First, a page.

Pope Clement VII was born Giulio di Giuliano de’Medici. He was Pope from 1523 until his death in 1534, the key years of Henry VIII’s Great Matter. Arguably, he caused the schism that created the Church of England given the vacillating and contradictory signals he sent.
Normally, Henry VIII should have been able to count on an annulment – Popes had done no less for every other ruler in need of an heir, based on facts that were far less persuasive than those that Henry put forth. That was one of the reasons that Thomas Cardinal Wolsey was so confident at the start of the ordeal – of course, at the time he was making arrangements for Henry to marry a French princess. When it became clear that the King intended to marry a subject, Anne Boleyn, everything changed. Suddenly Henry’s motives looked suspicious, and his determination questionable – which explains a lot of Clement’s dilatory tactics: he assumed (as most people did) that Henry would soon tire of his affair and the storm would blow over. Clement was wrong.
Clement was also wrong about the lengths to which the English monarch would be willing to go in this matter. Of course, the ever-artful Anne Boleyn timed her surrender perfectly: when she found herself pregnant in January 1533, the final important steps to implement the breach with Rome were all taken in rapid succession. The pregnancy was kept quiet until the papal bulls arrived to allow Thomas Cranmer to be consecrated Archbishop of Canterbury (Clement had, incredibly, provided them despite the Emperor’s warnings – it was one of the only concessions he could make to England and he thought this would help appease Henry). From there, the bill forbidding appeals to Rome, at which point Cranmer could invalidate the King’s marriage to Catherine of Aragon and confirm his union with Anne Boleyn. Thus Anne was anointed and crowned on June 1, the final step needed to assure legitimacy of the son she was surely carrying.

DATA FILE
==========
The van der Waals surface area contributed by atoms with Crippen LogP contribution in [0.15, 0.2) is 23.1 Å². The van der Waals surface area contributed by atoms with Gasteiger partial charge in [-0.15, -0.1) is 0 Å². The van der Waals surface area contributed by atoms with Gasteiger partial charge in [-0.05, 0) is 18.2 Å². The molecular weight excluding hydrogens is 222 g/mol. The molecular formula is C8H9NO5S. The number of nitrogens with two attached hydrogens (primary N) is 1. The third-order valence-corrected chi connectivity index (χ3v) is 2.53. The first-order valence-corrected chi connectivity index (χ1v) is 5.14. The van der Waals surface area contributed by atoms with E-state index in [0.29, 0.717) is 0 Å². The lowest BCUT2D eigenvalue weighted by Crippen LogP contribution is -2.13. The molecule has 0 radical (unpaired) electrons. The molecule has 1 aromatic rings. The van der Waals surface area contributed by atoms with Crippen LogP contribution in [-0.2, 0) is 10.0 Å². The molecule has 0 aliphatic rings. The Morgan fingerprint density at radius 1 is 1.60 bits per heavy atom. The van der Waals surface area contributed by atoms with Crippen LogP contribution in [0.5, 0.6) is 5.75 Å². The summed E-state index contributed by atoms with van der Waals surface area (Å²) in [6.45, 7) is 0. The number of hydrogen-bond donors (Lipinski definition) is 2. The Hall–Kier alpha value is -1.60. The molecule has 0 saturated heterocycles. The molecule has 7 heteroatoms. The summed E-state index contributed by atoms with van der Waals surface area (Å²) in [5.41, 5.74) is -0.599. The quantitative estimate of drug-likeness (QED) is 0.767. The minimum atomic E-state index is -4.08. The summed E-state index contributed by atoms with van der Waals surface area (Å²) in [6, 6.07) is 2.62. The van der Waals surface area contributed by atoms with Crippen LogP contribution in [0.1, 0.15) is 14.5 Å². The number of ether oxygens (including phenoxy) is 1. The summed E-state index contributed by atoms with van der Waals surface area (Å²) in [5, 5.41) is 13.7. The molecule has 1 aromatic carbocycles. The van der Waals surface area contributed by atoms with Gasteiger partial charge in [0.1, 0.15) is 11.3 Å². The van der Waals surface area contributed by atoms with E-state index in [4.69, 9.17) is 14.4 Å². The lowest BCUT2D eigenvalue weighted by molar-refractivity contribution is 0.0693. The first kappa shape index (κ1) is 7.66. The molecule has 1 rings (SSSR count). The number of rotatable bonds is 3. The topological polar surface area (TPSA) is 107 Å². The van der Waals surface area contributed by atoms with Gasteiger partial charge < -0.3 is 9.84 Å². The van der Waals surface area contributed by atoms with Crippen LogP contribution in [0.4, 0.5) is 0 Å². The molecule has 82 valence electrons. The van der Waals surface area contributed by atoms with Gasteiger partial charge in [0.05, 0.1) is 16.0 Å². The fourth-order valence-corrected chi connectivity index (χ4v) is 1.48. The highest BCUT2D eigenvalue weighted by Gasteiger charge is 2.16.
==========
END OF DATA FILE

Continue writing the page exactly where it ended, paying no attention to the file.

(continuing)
Of course, Clement deeply resented the way he’d been duped. He finally ordered Henry to return to Catherine, issuing a bull of excommunication to show ow serious he was (though the sentence was still stayed….). But this was too late. Did it give the King pause? Yes. The news came days before Anne was scheduled to take to her chamber, and he kept the news from her to avoid upsetting her. But even after a daughter was born instead of the son he needed, he remained resolute. Of course, this issue had gained a financial element: the King was now keeping for himself the taxes on ecclesiastical income rather than paying them to Rome. Then Parliament passed the Act of Supremacy in 1534, and the Church of England was complete.
Would things have been different if Clement had acted earlier? Catherine of Aragon believed so, she constantly warned that an immediate decision was imperative. I have to agree with her. Henry was profoundly religious, and the seven years he spent fighting created a mounting justification of the rightness of his cause. What would Henry have become if he had been forced to stay with Catherine? Would he have avoided the descent into suspicion and madness that marked his later years? Or would it have started earlier, with an order to have Catherine poisoned? We will never know.
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You book is on my list of books to read for sure once I have time! By chance, do you know which princess Wolsey intended the king to marry? Thanks for your post!
Oooh! Hope you love it! As for which French princess, I believe he was going for Renee of France despite her youth – though there were likely also one or two Guise women that were also under consideration!
Pope Clement VII sounds like a Greek tragic hero. His fatal flaw is that he attempts to please everybody — and in attempting to please everybody, he makes antagonistic parties more upset due to the accommodations he’s making for the other side,
You nailed it!